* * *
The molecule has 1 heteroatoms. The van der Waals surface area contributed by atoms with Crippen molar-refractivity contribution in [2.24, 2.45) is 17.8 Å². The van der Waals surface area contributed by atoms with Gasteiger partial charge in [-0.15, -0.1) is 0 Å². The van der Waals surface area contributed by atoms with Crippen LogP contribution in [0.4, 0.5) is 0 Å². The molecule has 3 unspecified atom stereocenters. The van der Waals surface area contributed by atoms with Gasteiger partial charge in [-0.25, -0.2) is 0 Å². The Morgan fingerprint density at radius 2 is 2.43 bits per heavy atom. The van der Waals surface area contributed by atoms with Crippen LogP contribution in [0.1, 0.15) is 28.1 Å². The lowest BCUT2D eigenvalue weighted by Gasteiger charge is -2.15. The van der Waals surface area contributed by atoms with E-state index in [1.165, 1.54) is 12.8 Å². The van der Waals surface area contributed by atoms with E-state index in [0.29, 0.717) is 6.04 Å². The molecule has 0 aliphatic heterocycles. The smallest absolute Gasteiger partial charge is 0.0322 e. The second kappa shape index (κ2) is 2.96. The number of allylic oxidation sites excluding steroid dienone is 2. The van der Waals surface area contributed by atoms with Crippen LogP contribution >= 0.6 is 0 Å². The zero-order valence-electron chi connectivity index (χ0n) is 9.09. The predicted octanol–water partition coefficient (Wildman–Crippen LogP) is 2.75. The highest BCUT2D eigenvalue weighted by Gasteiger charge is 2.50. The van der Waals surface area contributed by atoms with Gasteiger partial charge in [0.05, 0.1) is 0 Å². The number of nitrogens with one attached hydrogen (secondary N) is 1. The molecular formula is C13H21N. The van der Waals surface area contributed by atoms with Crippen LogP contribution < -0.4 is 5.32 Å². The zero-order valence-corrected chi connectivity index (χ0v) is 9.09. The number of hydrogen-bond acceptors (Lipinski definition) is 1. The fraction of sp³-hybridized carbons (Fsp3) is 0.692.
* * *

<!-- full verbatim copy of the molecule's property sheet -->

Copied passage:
The molecule has 1 heteroatoms. The van der Waals surface area contributed by atoms with Crippen molar-refractivity contribution in [2.24, 2.45) is 17.8 Å². The van der Waals surface area contributed by atoms with Gasteiger partial charge in [-0.15, -0.1) is 0 Å². The van der Waals surface area contributed by atoms with Crippen LogP contribution in [0.4, 0.5) is 0 Å². The molecule has 3 unspecified atom stereocenters. The van der Waals surface area contributed by atoms with Gasteiger partial charge in [-0.25, -0.2) is 0 Å². The Morgan fingerprint density at radius 2 is 2.43 bits per heavy atom. The van der Waals surface area contributed by atoms with Crippen LogP contribution in [0.1, 0.15) is 28.1 Å². The lowest BCUT2D eigenvalue weighted by Gasteiger charge is -2.15. The van der Waals surface area contributed by atoms with E-state index in [1.165, 1.54) is 12.8 Å². The van der Waals surface area contributed by atoms with E-state index in [0.29, 0.717) is 6.04 Å². The molecule has 0 aliphatic heterocycles. The smallest absolute Gasteiger partial charge is 0.0322 e. The second kappa shape index (κ2) is 2.96. The number of allylic oxidation sites excluding steroid dienone is 2. The van der Waals surface area contributed by atoms with Crippen LogP contribution >= 0.6 is 0 Å². The zero-order valence-electron chi connectivity index (χ0n) is 9.09. The predicted octanol–water partition coefficient (Wildman–Crippen LogP) is 2.75. The highest BCUT2D eigenvalue weighted by Gasteiger charge is 2.50. The van der Waals surface area contributed by atoms with Gasteiger partial charge in [0.05, 0.1) is 0 Å². The number of nitrogens with one attached hydrogen (secondary N) is 1. The molecular formula is C13H21N. The van der Waals surface area contributed by atoms with Crippen LogP contribution < -0.4 is 5.32 Å². The zero-order valence-corrected chi connectivity index (χ0v) is 9.09. The number of hydrogen-bond acceptors (Lipinski definition) is 1. The fraction of sp³-hybridized carbons (Fsp3) is 0.692.